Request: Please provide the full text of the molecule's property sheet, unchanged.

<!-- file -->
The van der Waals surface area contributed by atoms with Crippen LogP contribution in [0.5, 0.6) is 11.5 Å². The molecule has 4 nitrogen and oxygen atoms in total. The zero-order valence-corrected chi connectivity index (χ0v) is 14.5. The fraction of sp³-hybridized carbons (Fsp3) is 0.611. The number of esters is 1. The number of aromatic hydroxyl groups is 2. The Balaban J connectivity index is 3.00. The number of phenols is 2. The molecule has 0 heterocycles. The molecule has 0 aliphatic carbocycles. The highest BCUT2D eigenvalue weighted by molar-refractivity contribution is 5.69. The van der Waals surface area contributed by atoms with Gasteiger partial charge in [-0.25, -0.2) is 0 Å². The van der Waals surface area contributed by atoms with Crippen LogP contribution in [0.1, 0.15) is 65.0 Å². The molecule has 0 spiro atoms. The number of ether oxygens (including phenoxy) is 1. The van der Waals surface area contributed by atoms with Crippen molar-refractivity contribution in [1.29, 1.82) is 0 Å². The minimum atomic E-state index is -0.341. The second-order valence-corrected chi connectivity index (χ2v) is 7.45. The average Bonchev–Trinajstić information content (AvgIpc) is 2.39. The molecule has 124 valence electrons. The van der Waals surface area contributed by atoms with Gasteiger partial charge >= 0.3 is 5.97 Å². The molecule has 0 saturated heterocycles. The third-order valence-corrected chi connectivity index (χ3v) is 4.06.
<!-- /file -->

The van der Waals surface area contributed by atoms with Crippen LogP contribution in [0.5, 0.6) is 11.5 Å². The molecule has 4 nitrogen and oxygen atoms in total. The zero-order valence-corrected chi connectivity index (χ0v) is 14.5. The fraction of sp³-hybridized carbons (Fsp3) is 0.611. The number of esters is 1. The number of aromatic hydroxyl groups is 2. The Balaban J connectivity index is 3.00. The number of phenols is 2. The molecule has 0 heterocycles. The molecule has 0 aliphatic carbocycles. The highest BCUT2D eigenvalue weighted by molar-refractivity contribution is 5.69. The van der Waals surface area contributed by atoms with Gasteiger partial charge in [-0.25, -0.2) is 0 Å². The van der Waals surface area contributed by atoms with Crippen LogP contribution in [0.1, 0.15) is 65.0 Å². The molecule has 0 spiro atoms. The number of ether oxygens (including phenoxy) is 1. The van der Waals surface area contributed by atoms with Crippen molar-refractivity contribution in [1.29, 1.82) is 0 Å². The minimum atomic E-state index is -0.341. The second-order valence-corrected chi connectivity index (χ2v) is 7.45. The average Bonchev–Trinajstić information content (AvgIpc) is 2.39. The molecule has 124 valence electrons. The van der Waals surface area contributed by atoms with Gasteiger partial charge >= 0.3 is 5.97 Å². The molecule has 0 saturated heterocycles. The third-order valence-corrected chi connectivity index (χ3v) is 4.06.